Daylight Savings Time just rolled around and many drivers are likely still getting used to the one-hour time change. In fact, some experts compare the first few days to two weeks after Daylight Savings Time a “mini jet-lag” period as many drivers feel tend to feel lazier, slower, and hungrier due to the time adjustment. Some research has even proved that the risk of fatal accidents on the road goes up by about 6% nationwide.
Travelers Insurance wants to spread the word on driving safety after Daylight Savings Time hits and offered up a few tips. I also had the pleasure to speak with Don Tardif, the AVP of Product Management for Auto at Travelers Insurance, who filled me in on their driving safety tips.
Tip No. 1: Pullover when you need to
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Since Daylight Savings Time means that drivers will lose an hour of sleep, it’s likely that they’ll be a little more drowsy for a few days after the time change. That lost hour can weigh on you for the first few days, so it’s important to pull over on the side of the road if you feel yourself nodding off.
“It’s important to plan the night before what your morning is going to look like and account for that lost hour of sleep,” Tardif told me.
Tip No. 2: Save your breakfast for your destination
In the first few days after the one-hour time change, you may find yourself eating breakfast on the go due to possibly being late for work. And while a pre-packaged granola bar can be easy to handle while driving, it’s still distracting nonetheless. In turn, this distraction can easily cause a sudden accident on the road.
“Distracted driving is a little worse during Daylight Savings Time,” Tardif said. “While you’re going through Daylight Savings Time make sure that you’re doing things in the right places. Save your breakfast for your destination and make sure that you’re paying attention to the road while you’re driving.”
Tip No. 3: Leave earlier
Leaving for your destination just a little earlier can help ensure that you get there on time. Not just because of the time change, but also due to slower driving times. Remember, all of the other drivers around you could be feeling the same effects, so it’s important to drive safer rather than faster.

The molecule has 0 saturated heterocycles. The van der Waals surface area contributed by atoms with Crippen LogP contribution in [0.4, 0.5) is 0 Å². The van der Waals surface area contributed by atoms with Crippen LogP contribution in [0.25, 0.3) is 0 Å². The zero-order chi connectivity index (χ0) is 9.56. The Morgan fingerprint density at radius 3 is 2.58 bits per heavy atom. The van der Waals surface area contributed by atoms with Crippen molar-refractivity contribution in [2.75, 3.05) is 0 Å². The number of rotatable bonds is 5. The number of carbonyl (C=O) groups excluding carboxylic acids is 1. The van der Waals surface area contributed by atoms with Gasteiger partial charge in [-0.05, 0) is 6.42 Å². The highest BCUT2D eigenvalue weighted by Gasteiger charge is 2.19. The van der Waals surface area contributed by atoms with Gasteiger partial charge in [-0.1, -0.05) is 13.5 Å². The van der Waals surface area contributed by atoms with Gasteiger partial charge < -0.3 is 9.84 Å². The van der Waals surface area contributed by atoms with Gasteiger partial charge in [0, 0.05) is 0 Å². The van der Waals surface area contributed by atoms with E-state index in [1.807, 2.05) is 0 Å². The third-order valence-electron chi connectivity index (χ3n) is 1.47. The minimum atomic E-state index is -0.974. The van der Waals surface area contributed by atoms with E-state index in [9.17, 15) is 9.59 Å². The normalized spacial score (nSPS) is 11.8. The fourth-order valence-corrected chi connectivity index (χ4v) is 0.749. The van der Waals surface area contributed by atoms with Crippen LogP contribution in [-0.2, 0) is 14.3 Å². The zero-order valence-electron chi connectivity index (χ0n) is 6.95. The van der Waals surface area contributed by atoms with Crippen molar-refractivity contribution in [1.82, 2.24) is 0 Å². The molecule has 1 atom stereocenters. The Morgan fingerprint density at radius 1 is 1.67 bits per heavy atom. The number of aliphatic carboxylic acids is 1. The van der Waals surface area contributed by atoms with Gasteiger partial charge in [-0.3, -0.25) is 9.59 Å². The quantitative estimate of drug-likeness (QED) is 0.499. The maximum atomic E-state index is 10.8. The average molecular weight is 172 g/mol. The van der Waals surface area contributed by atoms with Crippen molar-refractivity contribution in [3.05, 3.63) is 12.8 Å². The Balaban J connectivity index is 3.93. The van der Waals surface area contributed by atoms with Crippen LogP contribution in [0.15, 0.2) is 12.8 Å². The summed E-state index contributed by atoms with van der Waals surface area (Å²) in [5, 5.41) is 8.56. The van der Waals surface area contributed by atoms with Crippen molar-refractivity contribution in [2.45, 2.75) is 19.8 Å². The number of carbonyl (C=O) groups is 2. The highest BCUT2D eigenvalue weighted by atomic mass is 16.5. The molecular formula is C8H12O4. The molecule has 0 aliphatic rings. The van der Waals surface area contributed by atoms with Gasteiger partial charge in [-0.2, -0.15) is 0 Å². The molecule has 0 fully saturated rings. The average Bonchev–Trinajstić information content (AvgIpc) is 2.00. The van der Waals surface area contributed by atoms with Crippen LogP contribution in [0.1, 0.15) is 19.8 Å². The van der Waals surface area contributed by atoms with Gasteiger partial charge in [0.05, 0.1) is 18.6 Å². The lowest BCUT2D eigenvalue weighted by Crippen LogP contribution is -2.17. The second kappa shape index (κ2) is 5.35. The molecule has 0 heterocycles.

Tip No. 4: Wear sunglasses
This tip might sound trivial, but it can also mean the difference between seeing the car in front of you and hitting its rear bumper. Believe it or not, sun glare plays a factor when it comes to the increased number of accidents after Daylight Savings Time – it is Springtime, after all. In that case, it’s important to always have a pair of sunglasses in your car to combat the sun’s blinding glare.
“Sun glare can be a common occurrence when the clocks jump forward,” Tardif explained. “It’s interesting because approximately 9,000 car accidents a year are attributed to sun glare. It’s pretty significant. The easy thing to deal with that is to keep a pair of sunglasses in your car.”
The most important part is adjusting to the time change
The following tips can definitely help any driver stay safe on the road after experiencing the one-hour deficit that Daylight Saving Time brings. However, the most important part is to adequately adjust to the time change in a proactive way.
“We tend to adjust the time to the patterns instead of the patterns to the time, so in a sense, we end up staying up later and then crashing our time in the morning to a shorter period of time as opposed to going to bed earlier,” Tardif said. “Our internal clock keeps us up later than we should and it takes a little while for that adjustment to take place. Two weeks is the estimate that Travelers Insurance gives for that.”
As such, the next time you have to “spring ahead” and set your clock an hour forward, remember to get enough sleep, eat breakfast at your destination, and do yourself a huge favor and sport that fancy pair of sunglasses to shield you from the sun.